By Brian J. Forgue–
You may have encountered the term “subpoena” in crime novels, television shows, movies, or the news. However, receiving a subpoena in real life can be a jarring and confusing experience especially if you have little or no familiarity with the court system and don’t know how to properly respond. A subpoena is an order from a court to either produce documents (or other items) or a summons to appear at a specific time and place to provide oral testimony. Even if you are not the plaintiff or defendant in a particular case or any case for that matter, you may still receive a summons related to a dispute between other parties if you have knowledge, documents, or items relevant to the dispute. Below is some information you should know about different types of subpoenas and tips for what you should do in the event that you receive a subpoena.
Common types of subpoena:
- Subpoena duces tecum – this type is better known as a subpoena to produce documents and/or things. It requires the person named to provide documents, papers, or other items identified in the document that are in some way related to an ongoing court case. The summons will include instructions on how to comply with the subpoena, including the name of the party (or more likely, the party’s attorney) to whom the documents or things should be provided.
- Subpoena ad testificandum –this type is better known as a subpoena to attend and testify. It requires the person named to appear either for a deposition or a court hearing to provide oral testimony. The subpoena to attend and testify can also include a request for the person to whom the subpoena is addressed to produce documents, papers, or other items, just like the subpoena duces tecum, on the date of his or her deposition or court appearance in addition to providing oral testimony.
If you receive a subpoena, regardless of the form, and you are unfamiliar with the court system, or simply unsure of your rights, it is likely your best bet to consult an attorney. Issuing and serving a subpoena is a technical process involving several requirements the issuing party must satisfy before the subpoena appears in your mailbox, on your doorstep, or in your hand. A qualified attorney will be able to determine the level of compliance you must provide depending on certain factors. For example, an attorney can determine whether you were properly served in conformance with the applicable rules of court. Also, in some cases, the request(s) contained in the subpoena may be overly broad and sweeping such that your compliance would pose an unreasonable burden to you. An attorney can identify and analyze these and other issues on your behalf and advise you of the best course of action for your circumstances.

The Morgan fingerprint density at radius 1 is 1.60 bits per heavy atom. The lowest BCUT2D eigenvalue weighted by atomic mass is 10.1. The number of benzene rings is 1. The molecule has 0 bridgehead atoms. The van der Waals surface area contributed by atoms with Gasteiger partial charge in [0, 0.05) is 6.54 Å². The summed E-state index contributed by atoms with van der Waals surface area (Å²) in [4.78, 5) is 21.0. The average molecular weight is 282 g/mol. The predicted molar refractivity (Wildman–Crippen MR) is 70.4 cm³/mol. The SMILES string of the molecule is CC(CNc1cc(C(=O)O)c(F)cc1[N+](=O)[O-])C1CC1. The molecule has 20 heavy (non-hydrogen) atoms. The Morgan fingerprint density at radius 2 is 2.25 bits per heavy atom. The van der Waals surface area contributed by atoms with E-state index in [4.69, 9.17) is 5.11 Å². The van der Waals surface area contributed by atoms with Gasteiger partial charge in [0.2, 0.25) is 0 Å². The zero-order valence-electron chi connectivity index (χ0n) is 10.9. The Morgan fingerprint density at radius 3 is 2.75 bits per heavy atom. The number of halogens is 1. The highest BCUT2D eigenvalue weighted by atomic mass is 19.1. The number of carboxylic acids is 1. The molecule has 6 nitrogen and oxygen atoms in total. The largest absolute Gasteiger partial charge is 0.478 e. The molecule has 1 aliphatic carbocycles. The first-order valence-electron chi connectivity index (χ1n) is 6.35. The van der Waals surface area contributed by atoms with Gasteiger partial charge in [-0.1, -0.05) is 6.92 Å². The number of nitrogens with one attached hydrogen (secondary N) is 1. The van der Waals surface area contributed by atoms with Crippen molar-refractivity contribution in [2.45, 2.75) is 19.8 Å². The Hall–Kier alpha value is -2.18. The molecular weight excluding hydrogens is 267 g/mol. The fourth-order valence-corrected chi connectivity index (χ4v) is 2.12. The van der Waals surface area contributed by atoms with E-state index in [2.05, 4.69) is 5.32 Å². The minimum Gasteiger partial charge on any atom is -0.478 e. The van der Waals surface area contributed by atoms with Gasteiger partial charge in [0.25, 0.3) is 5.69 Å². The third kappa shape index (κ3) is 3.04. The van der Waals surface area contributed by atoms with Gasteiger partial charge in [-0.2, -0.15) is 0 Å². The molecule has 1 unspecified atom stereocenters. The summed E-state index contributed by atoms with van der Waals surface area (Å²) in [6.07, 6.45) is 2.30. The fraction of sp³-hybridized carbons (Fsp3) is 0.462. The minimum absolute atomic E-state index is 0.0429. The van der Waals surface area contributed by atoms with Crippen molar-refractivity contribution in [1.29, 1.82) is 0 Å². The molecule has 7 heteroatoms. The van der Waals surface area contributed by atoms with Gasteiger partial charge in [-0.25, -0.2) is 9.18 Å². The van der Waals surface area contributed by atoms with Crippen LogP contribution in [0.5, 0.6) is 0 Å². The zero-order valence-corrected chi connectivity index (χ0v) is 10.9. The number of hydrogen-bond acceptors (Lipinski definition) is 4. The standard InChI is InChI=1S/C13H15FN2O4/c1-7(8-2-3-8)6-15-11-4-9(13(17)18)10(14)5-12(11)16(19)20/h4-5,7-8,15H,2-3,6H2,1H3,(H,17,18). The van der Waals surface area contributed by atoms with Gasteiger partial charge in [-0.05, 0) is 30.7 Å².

Remember that a subpoena is an order from a court and compliance is required. Serious consequences can result from noncompliance or inaction. Subpoenas should never be discarded on top of yesterday’s mail pile and forgotten. It is best to tackle the request(s) head-on and discuss your options with an attorney.
If you have received a summons and would like to discuss your rights and how to best respond, contact Brian at (610) 840-0221 or [email protected].
Brian J. Forgue is an attorney in MacElree Harvey, Ltd.’s Litigation practice group. Licensed to practice law in Pennsylvania, Brian represents clients in a broad range of litigation matters, with an emphasis on complex commercial litigation.